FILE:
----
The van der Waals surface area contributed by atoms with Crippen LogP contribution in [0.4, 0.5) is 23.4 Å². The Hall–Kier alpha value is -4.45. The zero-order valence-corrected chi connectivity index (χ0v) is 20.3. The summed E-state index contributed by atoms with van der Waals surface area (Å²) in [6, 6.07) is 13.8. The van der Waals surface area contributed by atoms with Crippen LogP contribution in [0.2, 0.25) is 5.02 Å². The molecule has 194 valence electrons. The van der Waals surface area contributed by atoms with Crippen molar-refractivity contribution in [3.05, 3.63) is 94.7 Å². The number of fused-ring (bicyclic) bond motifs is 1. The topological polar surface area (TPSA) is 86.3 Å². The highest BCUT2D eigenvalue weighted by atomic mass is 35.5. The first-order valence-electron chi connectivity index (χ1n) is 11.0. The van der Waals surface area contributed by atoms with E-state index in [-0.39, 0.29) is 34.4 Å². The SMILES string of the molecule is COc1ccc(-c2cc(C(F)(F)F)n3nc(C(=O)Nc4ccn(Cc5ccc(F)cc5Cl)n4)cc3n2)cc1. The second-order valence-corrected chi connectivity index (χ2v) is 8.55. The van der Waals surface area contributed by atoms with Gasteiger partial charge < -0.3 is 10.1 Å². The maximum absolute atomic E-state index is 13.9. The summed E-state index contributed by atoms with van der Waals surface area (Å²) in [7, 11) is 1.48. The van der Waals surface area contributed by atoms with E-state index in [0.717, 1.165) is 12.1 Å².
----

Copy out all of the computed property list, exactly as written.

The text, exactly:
The van der Waals surface area contributed by atoms with Crippen LogP contribution in [0.4, 0.5) is 23.4 Å². The Hall–Kier alpha value is -4.45. The zero-order valence-corrected chi connectivity index (χ0v) is 20.3. The summed E-state index contributed by atoms with van der Waals surface area (Å²) in [6, 6.07) is 13.8. The van der Waals surface area contributed by atoms with Crippen LogP contribution in [0.2, 0.25) is 5.02 Å². The molecule has 194 valence electrons. The van der Waals surface area contributed by atoms with Crippen molar-refractivity contribution in [3.05, 3.63) is 94.7 Å². The number of fused-ring (bicyclic) bond motifs is 1. The topological polar surface area (TPSA) is 86.3 Å². The highest BCUT2D eigenvalue weighted by atomic mass is 35.5. The first-order valence-electron chi connectivity index (χ1n) is 11.0. The van der Waals surface area contributed by atoms with E-state index in [-0.39, 0.29) is 34.4 Å². The SMILES string of the molecule is COc1ccc(-c2cc(C(F)(F)F)n3nc(C(=O)Nc4ccn(Cc5ccc(F)cc5Cl)n4)cc3n2)cc1. The second-order valence-corrected chi connectivity index (χ2v) is 8.55. The van der Waals surface area contributed by atoms with Gasteiger partial charge < -0.3 is 10.1 Å². The maximum absolute atomic E-state index is 13.9. The summed E-state index contributed by atoms with van der Waals surface area (Å²) in [7, 11) is 1.48. The van der Waals surface area contributed by atoms with E-state index in [0.717, 1.165) is 12.1 Å².